In the #jiscmrd Programme, the Research Data Management Infrastructure projects, plus HALOGEN one of the RDM Planning Projects, produced benefits case studies; some of the more institutionally oriented projects have additionally produced business cases. This material has been synthesised by Neil Beagrie as part of his Support Role. That report is now in its final draft and will be made public on – or shortly after – 28 July.
It is fair to say that it was a very challenging task for projects to establish effective benchmarks at the outset. The most comprehensive approach – activity-based costing recommended by the Keeping Research Data Safe approach – is perhaps too resource intensive even for this size of project. Similarly, with only an 18 month duration, the projects were to short to be able fully and comprehensively to compare the effect of the interventions they made. Nevertheless, a number of immediate and potential benefits were identified. These will be detailed in the forthcoming report.
For the time being it is worth drawing attention to some useful material already available from some of the projects.
The Sudamih Project final report contains summaries of cost-benefits analysis and business cases for the Training Initiatives (Research Data and Information Management for Humanities Researchers) and the Database as a Service: http://sudamih.oucs.ox.ac.uk/docs/Sudamih_FinalReport_v1.0.pdf at pp.19-26.
Headline findings are:
1) Given the relatively low cost of running training courses to improve RDM and information handling skills, one only need to postulate a very small efficiency saving in researchers time as a result of the course in order for the course and the creation of materials to be shown to ‘pay-its-way’. This is approach is a little speculative – but the conclusion rests on strong evidence that information handling and research data management practice fall well short of ideal and result in significant wasted effort and time. Training is the most obvious tool to improve this. (pp.22-3).
2) The cost savings of moving the Oxford Roman Economy Project over to a centrally managed and supported Database as a Service are estimated to be 37%, in the form of staff time in database creation and maintenance, as well as infrastructure costs. (pp.25-6).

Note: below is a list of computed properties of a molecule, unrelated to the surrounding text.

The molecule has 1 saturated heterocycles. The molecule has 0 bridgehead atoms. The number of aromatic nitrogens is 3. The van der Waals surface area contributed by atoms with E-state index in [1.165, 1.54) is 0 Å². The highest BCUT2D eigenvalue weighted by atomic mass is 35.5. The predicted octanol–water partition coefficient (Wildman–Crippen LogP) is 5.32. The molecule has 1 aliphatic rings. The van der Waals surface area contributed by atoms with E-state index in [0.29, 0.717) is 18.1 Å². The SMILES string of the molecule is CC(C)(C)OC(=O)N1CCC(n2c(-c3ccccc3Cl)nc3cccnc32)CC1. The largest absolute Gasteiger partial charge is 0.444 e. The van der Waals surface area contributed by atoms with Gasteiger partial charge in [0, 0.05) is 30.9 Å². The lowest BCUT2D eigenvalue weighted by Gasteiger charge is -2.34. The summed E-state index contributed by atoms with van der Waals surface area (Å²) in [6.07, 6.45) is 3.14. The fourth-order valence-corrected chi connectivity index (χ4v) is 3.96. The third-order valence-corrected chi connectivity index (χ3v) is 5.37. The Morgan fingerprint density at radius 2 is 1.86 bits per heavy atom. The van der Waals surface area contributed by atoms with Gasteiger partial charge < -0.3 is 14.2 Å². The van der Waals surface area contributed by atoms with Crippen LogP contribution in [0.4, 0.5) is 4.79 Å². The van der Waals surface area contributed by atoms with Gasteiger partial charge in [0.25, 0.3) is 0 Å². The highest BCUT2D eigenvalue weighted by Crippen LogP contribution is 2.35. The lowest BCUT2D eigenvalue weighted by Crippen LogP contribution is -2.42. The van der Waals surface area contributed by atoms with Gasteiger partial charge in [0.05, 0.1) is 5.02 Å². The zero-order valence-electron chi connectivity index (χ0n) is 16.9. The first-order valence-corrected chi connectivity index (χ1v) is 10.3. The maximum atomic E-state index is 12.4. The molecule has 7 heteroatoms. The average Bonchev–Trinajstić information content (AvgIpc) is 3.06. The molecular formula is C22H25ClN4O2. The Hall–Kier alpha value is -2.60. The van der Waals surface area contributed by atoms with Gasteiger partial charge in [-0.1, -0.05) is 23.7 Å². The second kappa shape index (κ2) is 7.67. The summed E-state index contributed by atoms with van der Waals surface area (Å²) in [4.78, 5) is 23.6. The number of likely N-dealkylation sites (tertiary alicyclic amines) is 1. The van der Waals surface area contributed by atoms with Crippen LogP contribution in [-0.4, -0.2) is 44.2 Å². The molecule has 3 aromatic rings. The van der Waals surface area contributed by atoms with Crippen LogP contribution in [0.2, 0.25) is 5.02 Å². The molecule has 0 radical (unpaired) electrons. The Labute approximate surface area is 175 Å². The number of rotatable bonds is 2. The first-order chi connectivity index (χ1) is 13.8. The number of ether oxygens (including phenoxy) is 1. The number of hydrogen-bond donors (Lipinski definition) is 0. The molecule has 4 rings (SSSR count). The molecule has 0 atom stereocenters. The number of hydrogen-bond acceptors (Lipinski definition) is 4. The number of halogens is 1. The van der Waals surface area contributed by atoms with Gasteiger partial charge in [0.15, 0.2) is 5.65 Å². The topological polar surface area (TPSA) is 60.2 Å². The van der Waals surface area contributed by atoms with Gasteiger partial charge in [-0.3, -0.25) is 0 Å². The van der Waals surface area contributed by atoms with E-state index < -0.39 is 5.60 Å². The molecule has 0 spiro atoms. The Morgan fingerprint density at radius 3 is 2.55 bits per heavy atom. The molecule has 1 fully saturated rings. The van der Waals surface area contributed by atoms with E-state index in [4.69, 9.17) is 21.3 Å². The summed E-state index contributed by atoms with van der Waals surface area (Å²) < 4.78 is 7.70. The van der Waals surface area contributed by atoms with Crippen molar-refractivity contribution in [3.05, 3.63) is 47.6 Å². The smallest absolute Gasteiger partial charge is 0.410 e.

The work of the SUDAMIH project to create a Database as a Service platform is being extended under the University Modernisation Fund/JISC VIDaaS (Virtual Infrastructure with Database as a Service) Project: http://vidaas.oucs.ox.ac.uk/
Sudamih Benefits Case Study: http://sudamih.oucs.ox.ac.uk/docs/Sudamih_BenefitsCaseStudy_v2.0.pdf
Full Sudamih Training Business Case: http://sudamih.oucs.ox.ac.uk/docs/SudamihTrainingBusinessCase_v1.1.pdf
The core technical output of the I2S2 Project was to develop the I2S2 Information Model and to implement this within the STFC’s ICAT Lite ‘personal workbench for managing data flows’. This allows the user to manage data, to capture provenance information and to “commit data” for long-term storage.
I2S2 has done a lot of work to identify anticipated benefits. The most significant is the reduction of time to access derived data or results data from roughly one day (through a manual processes) to five minutes through the I2S2 ICAT system.
Other benefits are laid out in the I2S2 Benefits Case Study: http://www.ukoln.ac.uk/projects/I2S2/documents/I2S2-WP4-D4.1-CostBenefitsCaseStudies-110517.pdf
IS2S has also put in place benchmarks which will allow benefits to be measured as the pilot system is further implemented. These are laid out in the Benefits Use Case document: http://www.ukoln.ac.uk/projects/I2S2/documents/I2S2_BenefitUseCases_final.pdf